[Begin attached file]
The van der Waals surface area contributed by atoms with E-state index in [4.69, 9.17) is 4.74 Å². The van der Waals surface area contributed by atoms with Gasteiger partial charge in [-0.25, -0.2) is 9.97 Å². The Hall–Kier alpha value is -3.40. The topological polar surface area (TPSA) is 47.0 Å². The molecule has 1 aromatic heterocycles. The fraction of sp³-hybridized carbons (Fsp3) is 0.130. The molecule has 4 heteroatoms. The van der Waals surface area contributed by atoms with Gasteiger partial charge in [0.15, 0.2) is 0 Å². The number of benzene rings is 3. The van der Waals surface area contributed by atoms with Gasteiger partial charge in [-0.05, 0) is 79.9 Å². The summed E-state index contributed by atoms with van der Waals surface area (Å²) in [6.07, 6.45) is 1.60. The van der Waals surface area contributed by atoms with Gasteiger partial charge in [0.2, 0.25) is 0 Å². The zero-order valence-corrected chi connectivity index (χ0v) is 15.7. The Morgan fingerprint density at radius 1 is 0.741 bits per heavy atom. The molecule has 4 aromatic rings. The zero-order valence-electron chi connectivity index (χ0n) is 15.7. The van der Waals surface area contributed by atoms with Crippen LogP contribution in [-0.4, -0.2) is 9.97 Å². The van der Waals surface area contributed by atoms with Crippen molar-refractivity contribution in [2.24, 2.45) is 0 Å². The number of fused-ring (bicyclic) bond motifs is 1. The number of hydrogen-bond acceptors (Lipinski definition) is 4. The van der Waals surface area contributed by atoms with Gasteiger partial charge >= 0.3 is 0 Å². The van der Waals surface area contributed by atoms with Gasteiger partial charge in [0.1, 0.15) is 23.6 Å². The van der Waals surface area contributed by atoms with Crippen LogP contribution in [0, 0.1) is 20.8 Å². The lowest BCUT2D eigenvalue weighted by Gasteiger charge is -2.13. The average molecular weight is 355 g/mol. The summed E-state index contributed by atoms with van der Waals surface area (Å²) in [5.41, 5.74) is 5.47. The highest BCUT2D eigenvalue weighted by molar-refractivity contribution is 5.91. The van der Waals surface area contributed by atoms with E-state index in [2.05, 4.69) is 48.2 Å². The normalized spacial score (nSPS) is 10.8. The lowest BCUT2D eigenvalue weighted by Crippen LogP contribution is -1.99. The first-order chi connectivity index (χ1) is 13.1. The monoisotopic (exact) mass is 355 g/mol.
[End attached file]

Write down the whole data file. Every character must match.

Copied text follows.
The van der Waals surface area contributed by atoms with E-state index in [4.69, 9.17) is 4.74 Å². The van der Waals surface area contributed by atoms with Gasteiger partial charge in [-0.25, -0.2) is 9.97 Å². The Hall–Kier alpha value is -3.40. The topological polar surface area (TPSA) is 47.0 Å². The molecule has 1 aromatic heterocycles. The fraction of sp³-hybridized carbons (Fsp3) is 0.130. The molecule has 4 heteroatoms. The van der Waals surface area contributed by atoms with Gasteiger partial charge in [0.15, 0.2) is 0 Å². The number of benzene rings is 3. The van der Waals surface area contributed by atoms with Gasteiger partial charge in [-0.05, 0) is 79.9 Å². The summed E-state index contributed by atoms with van der Waals surface area (Å²) in [6.07, 6.45) is 1.60. The van der Waals surface area contributed by atoms with Gasteiger partial charge in [0.2, 0.25) is 0 Å². The zero-order valence-corrected chi connectivity index (χ0v) is 15.7. The Morgan fingerprint density at radius 1 is 0.741 bits per heavy atom. The molecule has 4 aromatic rings. The zero-order valence-electron chi connectivity index (χ0n) is 15.7. The van der Waals surface area contributed by atoms with Crippen LogP contribution in [-0.4, -0.2) is 9.97 Å². The van der Waals surface area contributed by atoms with Crippen molar-refractivity contribution in [2.24, 2.45) is 0 Å². The number of fused-ring (bicyclic) bond motifs is 1. The number of hydrogen-bond acceptors (Lipinski definition) is 4. The van der Waals surface area contributed by atoms with Gasteiger partial charge >= 0.3 is 0 Å². The van der Waals surface area contributed by atoms with Gasteiger partial charge in [0.1, 0.15) is 23.6 Å². The van der Waals surface area contributed by atoms with Crippen LogP contribution in [0, 0.1) is 20.8 Å². The lowest BCUT2D eigenvalue weighted by Gasteiger charge is -2.13. The average molecular weight is 355 g/mol. The summed E-state index contributed by atoms with van der Waals surface area (Å²) in [5.41, 5.74) is 5.47. The highest BCUT2D eigenvalue weighted by molar-refractivity contribution is 5.91. The van der Waals surface area contributed by atoms with E-state index in [2.05, 4.69) is 48.2 Å². The normalized spacial score (nSPS) is 10.8. The lowest BCUT2D eigenvalue weighted by Crippen LogP contribution is -1.99. The first-order chi connectivity index (χ1) is 13.1. The monoisotopic (exact) mass is 355 g/mol.